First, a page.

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Francis Nartafeliciano, 46, recovered after being in the ICU for 72 days at Canadian Specialist Hospital, Dubai. Image Credit: Ahmed Ramzan/Gulf News

Dubai: Francis Naratefeliciano’s recovery from COVID-19 has been nothing short of a miracle. After having been in the Intensive Care Unit for over 72 days with 60 days on mechanical ventilation, going through near death four times, a stroke and horrific bed sores, the 46-year old Filipino expatriate has finally tested negative and is on the road to recovery.

Naratefeliciano, an executive in a multinational company, has no idea how he contracted COVID-19. A Taekwondo and Black Belt expert, he was already in respiratory distress when he rushed to the hospital.

Dr Hayder Matouk, consultant Intensivist and head of the ICU at Canadian Hospital Dubai, told Gulf News: “Francis’ case has been one of the most challenging for us. This patient came in a taxi on April 14, complaining of dry cough, fever and fatigue. He had been to two other hospitals a couple of days ago and had been treated and discharged. He had not been tested for COVID- 19. However, seeing his symptoms, we immediately took his nasal swab and even before the reports, started all COVID protocols, as he was showing classic symptoms.”

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Dr Hayder Matouk with the Filipino patient Image Credit: Ahmed Ramzan/Gulf News

Initially, Naratefecliciano responded to treatment for a day, but by the next day, his oxygen saturation had fallen to 74. “The patient was very critical and breathless and the non-invasive oxygen support was not helping him. He had to be shifted to the ICU and on mechanical ventilation with an induced coma,” explained Dr Matouk.

For the next two months, Naratefeliciano swung between life and death, his condition worsened and had to be revived four times. “We almost gave up four times, but the patient persevered,” explained Dr Matouk, who had to conduct a tracheostomy to enable the patient to breathe. Another tube placed into his abdomen provided nutrition while the patient continued in this induced coma. There were a couple of occasions when Naratefeliciano tested negative and later relapsed into positive, said Dr Matouk.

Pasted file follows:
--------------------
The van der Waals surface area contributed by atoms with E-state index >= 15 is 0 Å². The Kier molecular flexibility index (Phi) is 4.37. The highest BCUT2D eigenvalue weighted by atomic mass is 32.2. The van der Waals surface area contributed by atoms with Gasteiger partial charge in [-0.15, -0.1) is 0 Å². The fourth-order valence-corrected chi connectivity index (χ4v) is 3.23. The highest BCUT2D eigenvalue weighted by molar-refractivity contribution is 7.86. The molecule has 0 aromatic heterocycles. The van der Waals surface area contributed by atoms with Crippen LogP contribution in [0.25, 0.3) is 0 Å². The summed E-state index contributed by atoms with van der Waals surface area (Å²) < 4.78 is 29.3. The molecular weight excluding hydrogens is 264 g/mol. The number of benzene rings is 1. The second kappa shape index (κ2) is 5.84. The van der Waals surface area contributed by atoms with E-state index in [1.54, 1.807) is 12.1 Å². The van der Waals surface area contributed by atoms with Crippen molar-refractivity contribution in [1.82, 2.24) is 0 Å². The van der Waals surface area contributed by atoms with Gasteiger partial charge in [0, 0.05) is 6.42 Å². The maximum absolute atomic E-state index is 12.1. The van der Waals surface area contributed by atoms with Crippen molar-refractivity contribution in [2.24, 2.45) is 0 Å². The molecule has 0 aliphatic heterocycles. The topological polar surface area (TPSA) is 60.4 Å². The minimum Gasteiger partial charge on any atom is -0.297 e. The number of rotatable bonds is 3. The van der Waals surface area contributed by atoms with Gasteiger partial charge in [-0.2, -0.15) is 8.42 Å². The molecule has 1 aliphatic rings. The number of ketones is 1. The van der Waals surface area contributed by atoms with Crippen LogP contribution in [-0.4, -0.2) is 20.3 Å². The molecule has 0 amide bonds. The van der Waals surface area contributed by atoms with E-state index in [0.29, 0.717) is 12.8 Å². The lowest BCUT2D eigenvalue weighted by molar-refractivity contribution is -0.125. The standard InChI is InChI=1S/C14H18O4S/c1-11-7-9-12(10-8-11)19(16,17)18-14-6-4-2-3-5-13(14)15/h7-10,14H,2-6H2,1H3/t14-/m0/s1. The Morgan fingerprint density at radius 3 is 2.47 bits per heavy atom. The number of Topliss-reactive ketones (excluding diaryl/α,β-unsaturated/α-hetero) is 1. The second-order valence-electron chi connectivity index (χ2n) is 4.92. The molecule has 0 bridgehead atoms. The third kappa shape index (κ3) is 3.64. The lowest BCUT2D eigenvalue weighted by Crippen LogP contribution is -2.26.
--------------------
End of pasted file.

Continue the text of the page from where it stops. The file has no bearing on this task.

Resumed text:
Eventually he showed signs of improvement in the second week of June. However, the right side of his body was immobile. Despite all the blood thinners, the patient suffered a stroke as well and a brain CT confirmed blood clots. The COVID team included intensive physiotherapy in their schedule. The immobility resulted in horrific bed sores which were so deep that he had to undergo surgery to clean them out.

Permanent lung damage

“His lungs have been permanently damaged, the coma and the severe form of the disease made him disoriented and lose his memory temporarily,” added Dr Matouk.

However, the hospital team that included Dr Noordin Wadhvaniya, specialist in respiratory medicine and physiotherapists, worked tirelessly to revive Naratefeliciano. Finally he was weaned off the mechanical ventilation on June 28. After having gone through sUCH trauma, Naratefeliciano might require several weeks of additional hospital stay to stablise and gain strength.

Grateful to be alive

Speaking to Gulf News from his hospital bed Naratefelicano who hails from Batangas city in the Philippines said: “I thank God I survived this terrible ordeal and thank the hospital for not giving up on me and taking such good care. My wife Sheila Lisa moved to Edmonton, Canada and my only son, Franz Andres, 18, is studying in the Philippines. The hospital staff was my family for these three months. My wife was so worried but was reassured by the hospital. I was so sick that I have no memory of the months in between. I feel better now. I am able to talk with my family on video chat and am hoping to recover completely and look forward to meeting my wife and son soon.”